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Chai Musings – The ChaiWala

tea-004With the recent fame that Arshad Khan has come into through his picture going viral has brought an interesting question to light. With Arshad’s picture becoming an internet sensation with thousands sharing it in appreciation of his very conventional good looks the question of ‘objectification’ of men has come up. One post I read online went so far as to compare the hype that Arshad has received with that of Momina Mustehsaan as he alludes to the supposed double standards that he sees in people who claimed that the fame Momina received as objectification while the very same are okay with sharing and appreciating the ChaiWala.

Objectification?

I found this subject an interesting theme to ponder over and it was because of this that I found myself googling the word ‘objectification’ a while later. The word can be loosely defined as seeing or treating a person, as an object. It is mostly said to be a phenomena extended to females, with feminists particularly laying blame to pornography as a means through which men objectify women. While I find myself agreeing resoundingly with the notion I did not find myself being so sure as to whether the definition extended itself to the acclaim and fame Momina Mustehsaan has enjoyed of late, much less to that enjoyed by Arshad Khan. A more in depth probe into the term ‘objectification yielded a more comprehensive definition, posed by Professor Martha Nussbaum; a professor of law and ethics at the University of Chicago. Professor Nussbaum voiced seven specific properties out of which even if one were applied, led to objectification of a person. These properties, although comprehensive, only served to confuse me more; for neither appeared to apply to the situation in question. However, I was later to stumble upon a rather different definition of the word, that came specifically under Sexual Objectification and that cleared the matter up conclusively. This definition was posted forth by Rae Helen Langton in her book, Sexual Solipsism. Helen suggests that sexual objectification occurs when a person is reduced to body, reduced to appearance or silenced.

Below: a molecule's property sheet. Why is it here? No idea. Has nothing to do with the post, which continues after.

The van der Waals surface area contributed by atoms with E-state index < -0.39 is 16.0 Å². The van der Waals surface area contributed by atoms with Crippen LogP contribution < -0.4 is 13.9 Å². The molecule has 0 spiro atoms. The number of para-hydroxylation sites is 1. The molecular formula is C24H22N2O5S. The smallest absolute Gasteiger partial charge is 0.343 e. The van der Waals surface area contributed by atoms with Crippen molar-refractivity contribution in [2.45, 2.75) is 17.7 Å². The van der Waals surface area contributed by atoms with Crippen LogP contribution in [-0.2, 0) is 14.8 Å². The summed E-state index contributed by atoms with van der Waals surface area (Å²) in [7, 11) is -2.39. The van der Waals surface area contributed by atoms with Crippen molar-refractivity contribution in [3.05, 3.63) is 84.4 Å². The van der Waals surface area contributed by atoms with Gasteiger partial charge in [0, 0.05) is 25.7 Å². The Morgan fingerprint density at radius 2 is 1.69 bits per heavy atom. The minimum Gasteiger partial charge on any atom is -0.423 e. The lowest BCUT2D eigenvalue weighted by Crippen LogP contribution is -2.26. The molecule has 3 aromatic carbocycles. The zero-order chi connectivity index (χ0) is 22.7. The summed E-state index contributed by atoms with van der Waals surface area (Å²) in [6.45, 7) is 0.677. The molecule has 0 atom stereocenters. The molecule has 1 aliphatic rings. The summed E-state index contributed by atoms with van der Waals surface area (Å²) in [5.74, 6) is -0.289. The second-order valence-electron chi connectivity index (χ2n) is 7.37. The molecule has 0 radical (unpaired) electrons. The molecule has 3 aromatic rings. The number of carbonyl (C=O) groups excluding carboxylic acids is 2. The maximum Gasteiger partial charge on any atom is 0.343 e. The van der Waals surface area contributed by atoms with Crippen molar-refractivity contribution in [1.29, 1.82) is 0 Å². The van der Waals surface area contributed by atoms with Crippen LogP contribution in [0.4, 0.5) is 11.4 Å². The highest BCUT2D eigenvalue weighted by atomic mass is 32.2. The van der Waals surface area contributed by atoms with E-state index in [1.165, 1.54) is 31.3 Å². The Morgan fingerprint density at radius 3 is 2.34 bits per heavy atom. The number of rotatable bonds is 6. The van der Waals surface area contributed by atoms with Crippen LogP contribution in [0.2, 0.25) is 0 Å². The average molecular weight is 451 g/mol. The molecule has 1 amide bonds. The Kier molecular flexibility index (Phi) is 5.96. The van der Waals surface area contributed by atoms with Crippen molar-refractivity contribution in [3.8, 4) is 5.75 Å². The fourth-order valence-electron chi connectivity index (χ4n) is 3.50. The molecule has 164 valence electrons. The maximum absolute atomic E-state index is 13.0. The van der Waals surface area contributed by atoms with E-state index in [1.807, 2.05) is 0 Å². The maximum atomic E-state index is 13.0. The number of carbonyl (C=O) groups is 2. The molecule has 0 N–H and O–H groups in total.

Reduced to body suggests that the person treated and identified by his body or body parts, which perhaps could be alluded to our reduction of Arshad to his unconventional colored eyes. Reduction to appearance is done when a person is treated primarily in terms of how they look and appear to the senses. This is perhaps exactly what Arshad has suffered at the hands of thousands of unknowing social media users. I found myself faced with even more questions now that I found myself with the first one answered. Did this mean that any female celebrity that I liked was me invariable objectifying them? I didn’t know them per se, and some of my tastes were merely appreciations on how good they looked or how great their figure was (guilty as charged). It’s an uncomfortable notion, one that surprised me as much as disturbed me.

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